In an article published April 13, Todd McGregor, managing director of Forrester Middle East, laid out his “Top five CIO mistakes.”
Here’s an abbreviated list:
- Conflicting culture and structure.
- A management style that conflicts with IT goals.
- Metrics that don’t support the direction of IT.
- Weakened strategic functions.
- Overly fragmented functional groups.
(To see the full list, check out McGregor’s article with his explanations and examples.)
Far be it from me to pick a bone with a Forrester analyst — especially a managing director — but that list seems a little simplistic. It could be that he’s addressing enterprise CIOs as opposed to CIOs in the midmarket, but it seems like each of those mistakes boils down to simple management flaws.
It could be a function of being too far removed from the IT department itself, but, really? Metrics that don’t support the direction of IT? Someone who is in charge of managing and directing technology for a company doesn’t know which metrics should be pulled and what data needs to be analyzed? I’m sure that is a top mistake for a CIO — assuming they’re making that mistake at all. C-level employees reach that position for a reason, and while employees might think that most CIOs are clueless when it comes to daily operations, being that far out of touch should be grounds for firing.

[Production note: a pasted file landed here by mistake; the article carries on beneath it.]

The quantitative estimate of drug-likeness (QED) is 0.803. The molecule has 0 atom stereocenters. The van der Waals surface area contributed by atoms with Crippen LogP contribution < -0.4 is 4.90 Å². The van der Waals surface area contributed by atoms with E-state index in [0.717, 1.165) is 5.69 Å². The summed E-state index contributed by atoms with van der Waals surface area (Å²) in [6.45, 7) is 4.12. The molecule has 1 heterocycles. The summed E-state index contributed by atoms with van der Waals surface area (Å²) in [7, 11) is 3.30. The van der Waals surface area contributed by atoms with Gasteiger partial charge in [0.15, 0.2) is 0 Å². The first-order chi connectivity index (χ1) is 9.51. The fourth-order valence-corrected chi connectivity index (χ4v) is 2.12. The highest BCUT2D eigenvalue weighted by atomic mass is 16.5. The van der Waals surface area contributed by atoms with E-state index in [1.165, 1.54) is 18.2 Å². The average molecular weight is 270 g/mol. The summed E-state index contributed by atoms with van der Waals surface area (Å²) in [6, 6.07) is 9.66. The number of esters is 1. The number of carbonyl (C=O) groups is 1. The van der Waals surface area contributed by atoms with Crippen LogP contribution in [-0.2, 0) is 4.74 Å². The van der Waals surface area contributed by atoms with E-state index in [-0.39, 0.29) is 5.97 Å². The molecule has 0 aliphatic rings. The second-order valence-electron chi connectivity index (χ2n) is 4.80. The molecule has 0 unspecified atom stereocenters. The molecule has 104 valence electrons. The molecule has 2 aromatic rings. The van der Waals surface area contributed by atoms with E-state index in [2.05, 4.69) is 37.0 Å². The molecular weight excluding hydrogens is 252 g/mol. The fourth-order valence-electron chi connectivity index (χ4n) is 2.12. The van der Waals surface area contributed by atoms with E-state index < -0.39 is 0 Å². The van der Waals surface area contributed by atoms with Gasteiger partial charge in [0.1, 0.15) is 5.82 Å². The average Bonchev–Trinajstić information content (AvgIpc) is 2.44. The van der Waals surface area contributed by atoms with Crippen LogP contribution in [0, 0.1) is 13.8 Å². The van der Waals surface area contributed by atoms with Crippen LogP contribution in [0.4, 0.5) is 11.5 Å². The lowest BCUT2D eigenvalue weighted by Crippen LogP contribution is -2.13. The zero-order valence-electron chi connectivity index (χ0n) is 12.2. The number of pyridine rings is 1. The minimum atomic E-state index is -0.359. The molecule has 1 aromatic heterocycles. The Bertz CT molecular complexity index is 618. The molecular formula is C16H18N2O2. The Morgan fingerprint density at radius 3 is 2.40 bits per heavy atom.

Look, McGregor does make some salient points about the general strategies that CIOs should use while running their departments. They just strike me as a little obvious. Feel free to disagree.
In the meanwhile, I’d like to humbly submit my top five rookie CIO mistakes.
- Not wearing pants to work.
- Parking in the CEO’s spot –this is still IT, after all.
- Telling the facility manager he “missed a spot.”
- Ordering the tuna salad with extra pickles in the cafeteria.
- Contracting Rent-A-Center to redesign the data center.